In his podcast over at his blog Random Thoughts of A Boston-Based CTO, John Moore asked the question, “Have we crossed the chasm to social CRM?” In it he references a webinar he will be attending the following day which poses that question. His cast is only 4:48, so I encourage you to listen to it.
I am the lead staff for CRM in one of my organization’s geographical divisions. I cannot speak for the business or nonprofit sectors; I can only relate my experience in my division. What I think John is really asking is, “Overall, has CRM seen a successful implementation in those organizations that have adopted it?”
Let Me Throw Some Gas On The Fire
I’d like to challenge several assumptions here.
First, are you sure that social CRM is THE next step in the evolution of CRM? What if it’s true for a certain number of organizations, but not others. What if only a segment of organizations find that embracing social CRM meets their needs? Couldn’t there be a sizeable segment(s) of organizations who share the common characteristic that Social CRM doesn’t meet their needs (in the sense that they can show a profit and meet their business goals without it)?
Second, if you Google “CRM,” you’ll find plenty of thought leaders, vendors, and others weighing in. They all talk about the difficulty of successful implementation (and they’re right). The perception I get when reading and listening to those conversations is that there is no middle ground. You’re either a success or a failure.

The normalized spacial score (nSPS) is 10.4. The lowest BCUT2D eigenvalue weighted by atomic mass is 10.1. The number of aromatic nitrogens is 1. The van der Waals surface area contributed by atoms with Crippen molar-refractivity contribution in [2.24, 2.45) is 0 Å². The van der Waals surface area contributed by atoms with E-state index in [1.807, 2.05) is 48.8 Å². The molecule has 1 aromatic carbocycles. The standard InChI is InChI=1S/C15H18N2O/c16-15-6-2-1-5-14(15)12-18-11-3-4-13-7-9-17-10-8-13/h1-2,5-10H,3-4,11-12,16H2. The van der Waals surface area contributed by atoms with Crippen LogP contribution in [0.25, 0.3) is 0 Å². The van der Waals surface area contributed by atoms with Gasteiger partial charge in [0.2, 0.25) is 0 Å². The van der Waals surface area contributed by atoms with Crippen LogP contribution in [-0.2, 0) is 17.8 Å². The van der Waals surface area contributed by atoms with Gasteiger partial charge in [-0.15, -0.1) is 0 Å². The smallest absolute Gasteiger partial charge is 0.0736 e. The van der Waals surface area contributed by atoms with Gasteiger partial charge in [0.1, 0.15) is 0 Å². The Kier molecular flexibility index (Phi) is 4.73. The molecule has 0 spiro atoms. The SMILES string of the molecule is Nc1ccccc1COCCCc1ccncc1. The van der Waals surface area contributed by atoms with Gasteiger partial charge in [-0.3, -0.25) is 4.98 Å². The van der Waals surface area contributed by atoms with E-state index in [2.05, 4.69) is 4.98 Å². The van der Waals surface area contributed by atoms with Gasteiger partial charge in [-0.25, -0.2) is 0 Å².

I posit that there’s a middle ground. My model here is change management. You have the old way (the first category) the transitional phase (the second category) and the new way (the third category).
My organization falls into the middle category. We implemented CRM in 2002. We struggled with it because like many, we made mistakes. But there was unwavering support from the top and a group of dedicated staff who believed in it and we slowly evolved our model to make it more effective. We are showing success in many areas, yet in others we still struggle with user adoption and other basic obstacles.
In Search Of A Better Analogy
I’m not sure who came up with the “chasm” concept. I see it not as a chasm needing to be crossed, but an ocean needing to be sailed. On one level, I believe that my organization is closer to the end of its journey through this middle category than to the beginning. But really, on another level, this is the never-ending journey. Different mutations of CRM such as social CRM, CEM, Vendor CRM, etc have sprung up over the years with greater or lesser success. Each organization needs to determine how these new permutations fit its needs and resources.
I’m betting that there are plenty of organizations still sailing across the CRM ocean weathering storms, calms, and icebergs. Some have made it to the other side and are successful. Others have turned back. But there’s still quite a bit of traffic in the middle.
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